Patrick Dennehy's body was located in a Waco gravel pit on July 29, 2003. The Baylor basketball player was murdered by his teammate Carlton Dempsey. The response of Baylor's head basketball coach, Dave Bliss, was to accuse Dennehy of being a drug dealer.
Baylor (and Bliss) was then under an NCAA investigation for a violation of numerous rules, such as Bliss's paying Dennehy's tuition. Dennehy hadn't known this — he'd been told he was on a scholarship, but Bliss, who had no scholarships left, lied to him and his family. Then, when the NCAA and the police started sniffing around after the murder, Bliss went with another lie, telling everyone that Dennehy paid his tuition by dealing drugs.
There is perhaps no worse way to respond to intense scrutiny than the way Bliss responded to the death of one of his players at the hands of a teammate — he called the dead athlete a drug dealer (he wasn't) to get out of a jam.
There have been no more murders, but Baylor athletics is again under intense scrutiny. Under president Ken Starr, athletic director Ian McCaw and head coach Art Briles, the Baylor football team has seemingly turned into a sexual assault factory. ESPN this week brought us the latest in a report on Baylor football's seemingly unending sexual assault problem. In the report, ESPN uncovered new victims and learned of new football players accused of assault. The details almost aren't even shocking anymore, given the volume of similar claims over the past year or so.
In its report, ESPN provides even more damning evidence that shows Baylor officials, including football coaches and administrators, ignored the problem that was right before their eyes. On one occasion, the team chaplain, Wes Yeary, was told by a victim of her assault. Nothing was done.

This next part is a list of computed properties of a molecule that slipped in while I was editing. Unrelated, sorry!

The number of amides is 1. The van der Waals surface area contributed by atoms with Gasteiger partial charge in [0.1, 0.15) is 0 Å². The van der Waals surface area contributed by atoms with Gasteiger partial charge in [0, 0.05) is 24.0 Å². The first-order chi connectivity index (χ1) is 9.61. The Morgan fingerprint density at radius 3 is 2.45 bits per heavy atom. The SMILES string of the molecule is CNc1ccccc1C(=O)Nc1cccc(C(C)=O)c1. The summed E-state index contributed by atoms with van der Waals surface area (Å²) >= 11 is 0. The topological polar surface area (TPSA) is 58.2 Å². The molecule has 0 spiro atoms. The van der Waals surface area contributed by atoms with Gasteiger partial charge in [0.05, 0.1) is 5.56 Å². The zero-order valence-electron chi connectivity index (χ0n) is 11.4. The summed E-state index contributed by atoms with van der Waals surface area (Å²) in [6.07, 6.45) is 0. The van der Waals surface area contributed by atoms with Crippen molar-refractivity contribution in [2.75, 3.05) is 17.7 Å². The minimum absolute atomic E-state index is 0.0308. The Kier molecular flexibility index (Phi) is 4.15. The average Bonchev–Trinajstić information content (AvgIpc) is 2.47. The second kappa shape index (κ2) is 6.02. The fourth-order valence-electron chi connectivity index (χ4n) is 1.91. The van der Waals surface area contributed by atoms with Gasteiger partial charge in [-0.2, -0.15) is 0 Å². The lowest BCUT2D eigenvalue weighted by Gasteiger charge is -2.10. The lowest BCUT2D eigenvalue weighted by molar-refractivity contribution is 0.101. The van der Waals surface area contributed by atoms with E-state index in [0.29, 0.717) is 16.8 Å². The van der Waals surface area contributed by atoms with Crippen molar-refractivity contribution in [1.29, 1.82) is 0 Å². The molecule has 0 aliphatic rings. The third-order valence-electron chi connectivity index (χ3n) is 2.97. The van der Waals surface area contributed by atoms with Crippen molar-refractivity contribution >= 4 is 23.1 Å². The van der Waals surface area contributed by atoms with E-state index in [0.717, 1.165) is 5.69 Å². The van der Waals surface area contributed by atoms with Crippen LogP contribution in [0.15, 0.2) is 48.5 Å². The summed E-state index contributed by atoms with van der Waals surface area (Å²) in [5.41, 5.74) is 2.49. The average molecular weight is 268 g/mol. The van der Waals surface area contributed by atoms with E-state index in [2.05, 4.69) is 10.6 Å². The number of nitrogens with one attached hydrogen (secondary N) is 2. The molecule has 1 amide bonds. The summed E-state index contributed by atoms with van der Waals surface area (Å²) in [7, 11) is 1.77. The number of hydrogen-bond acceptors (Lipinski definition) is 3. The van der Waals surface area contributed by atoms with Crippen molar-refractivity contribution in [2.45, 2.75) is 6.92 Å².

ESPN also reported that in regards to one sexual assault, the Waco police pulled the file from the computer system and literally locked the file in an office. One sexual assault, involving a former star Baylor player, has been classified as an open case by the Waco police for four years. And one victim told ESPN she didn't press charges because she knew neither Baylor nor the police would do anything.
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Baylor claims to have been awaiting an independent report from the law firm Pepper Hamilton before taking action. And that report was supposedly turned over to Baylor last week. But ESPN's reporting makes you wonder how thorough that report will be, seeing as how one victim who was interviewed says she informed several Baylor officials of her assault but was never contacted by the law firm.
In its own strange way, Baylor should probably be celebrated here. Art Briles, after all, has yet to follow in Dave Bliss's footsteps and publicly blame the victims. There have been no words, publicly, about how any of the victims were asking for it, or how the conduct was consensual, though that’s probably of small comfort to the women. And odds are the victims would probably prefer that Briles or Ken Starr or any other person in a position of power had actually done something instead of doing an imitation of Joe Paterno and just doing nothing while the incidents piled up.
If a woman student poses nude for Playboy, she gets suspended a year for violating the school's Christian values. But if a football player sexually assaults a student, nothing happens. Sure, it's been awhile since I've done that whole church thing, but I don't really recall sexual assault being a Christian value.
Penn State eventually did the right thing and fired Joe Paterno for his sins of overlooking pedophilia, and the coach's reputation was justifiably sullied. Art Briles and Ken Starr will likely never stand trial despite their heroic non-efforts to prevent an on-campus sexual abuse epidemic. But Baylor, Briles and Starr really need to do something besides just be better than Dave Bliss, because that's an incredibly low bar to clear.